- Online veteran Yuppiechef surprised many with its new strategy to open stores in South African malls.
- A recent presentation shed light on the reason behind this new approach.
- It showed that Yuppiechef's online shop took almost two years to reach R1 million in sales - compared to a fraction of that time at one of its physical stores.
Yuppiechef raised eyebrows when it recently started opening stores in South African malls.
After all, the 12-year old company is one of the few veteran survivors of online retail in South Africa.
But a recent presentation shed some light on its surprising new strategy.
At an event organised by entrepreneurial platform Heavy Chef, Yuppiechef co-founder Andrew Smith presented this slide, which compares the number of days it took to earn its first R1 million in online sales versus at its store in the V&A Waterfront:
The slide was shared by World Wide Worx managing director Arthur Goldstuck on Twitter.
It took more than two years from August 2006 to get to R1 million of turnover online, Andrew Smit confirmed to Business Insider South Africa.
“When we opened the V&A store (in August this year), we got to the first R1 million in turnover in a fraction of the time.”
Read: We shopped at Yuppiechef’s new physical stores in SA malls – here's how their shops differ from other retailers
When you open an ecommerce store there is zero traffic (except your friends and family), and you have to slowly build traction over time, Smith said. Twelve years later, Yuppiechef had an established brand, a refined range of products and many customers - all contributing to the fact that it could reach R1 million much faster. Inflation also obviously played a part.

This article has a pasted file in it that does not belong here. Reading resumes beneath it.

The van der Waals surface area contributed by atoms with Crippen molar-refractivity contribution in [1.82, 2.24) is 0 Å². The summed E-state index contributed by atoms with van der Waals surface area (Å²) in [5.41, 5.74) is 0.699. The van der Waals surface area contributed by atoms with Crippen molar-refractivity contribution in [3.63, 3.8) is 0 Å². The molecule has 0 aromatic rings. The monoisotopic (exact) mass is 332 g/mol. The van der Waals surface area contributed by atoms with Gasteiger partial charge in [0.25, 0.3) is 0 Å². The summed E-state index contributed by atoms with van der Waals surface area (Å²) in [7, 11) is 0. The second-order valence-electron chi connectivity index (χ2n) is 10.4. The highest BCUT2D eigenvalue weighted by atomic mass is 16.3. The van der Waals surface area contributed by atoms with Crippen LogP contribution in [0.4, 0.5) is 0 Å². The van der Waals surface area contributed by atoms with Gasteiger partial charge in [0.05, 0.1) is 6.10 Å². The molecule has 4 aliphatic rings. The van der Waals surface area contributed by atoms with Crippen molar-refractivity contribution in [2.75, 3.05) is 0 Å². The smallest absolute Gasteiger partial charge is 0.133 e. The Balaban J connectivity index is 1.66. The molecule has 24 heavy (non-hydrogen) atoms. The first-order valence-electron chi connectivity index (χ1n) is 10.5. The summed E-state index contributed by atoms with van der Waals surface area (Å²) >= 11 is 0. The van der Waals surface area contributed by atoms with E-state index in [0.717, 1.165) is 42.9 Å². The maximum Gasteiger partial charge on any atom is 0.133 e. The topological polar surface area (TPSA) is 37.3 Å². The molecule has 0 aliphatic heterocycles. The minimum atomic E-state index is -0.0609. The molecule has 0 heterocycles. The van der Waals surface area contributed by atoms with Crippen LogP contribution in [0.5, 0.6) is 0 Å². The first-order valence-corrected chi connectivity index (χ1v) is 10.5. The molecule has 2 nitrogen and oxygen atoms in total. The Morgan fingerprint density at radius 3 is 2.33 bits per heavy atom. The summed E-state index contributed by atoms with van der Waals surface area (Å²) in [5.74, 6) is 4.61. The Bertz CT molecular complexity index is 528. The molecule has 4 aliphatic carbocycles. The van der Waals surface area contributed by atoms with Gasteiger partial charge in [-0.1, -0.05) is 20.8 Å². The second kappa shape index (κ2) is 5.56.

But it's undeniable that a key factor was the fact that the Waterfront has thousands of visitors walking past the shop every single day.
“The point in showing this slide was not to comment on the relative profitability, growth or future prospects of online vs offline retail. It was merely to show that physical retail (at least in malls) has the huge advantage of guaranteed foot traffic from day one,” Smith said.
A new report by World Wide Worx, Visa and the digital marketing group Platinum Seed, shows that while online retail in South Africa should top R14bn this year, and grew by 25% in a year - it's still only 1.4% of total retail.
Smith believes many factors contributed to the continued dominance of physical stores, including that shopping in malls is a safe and established form of entertainment in South Africa. "We have one of the highest malls per capita rates in the world."
“(Also), we never had a catalogue shopping culture like other countries had, which helped their customers get comfortable buying things they hadn't seen.
“Our traditional retailers didn't embrace and invest in ecommerce until very recently, and so the whole industry is very underdeveloped."
Yuppiechef has opened three stores in Cape Town in recent months, and plans to open more.
Smith says customers like being able to buy last-minute gifts in the Yuppiechef stores.
"The tabletop category [dishes, cups and silverware] is popular because you can touch and feel and compare the products in person."
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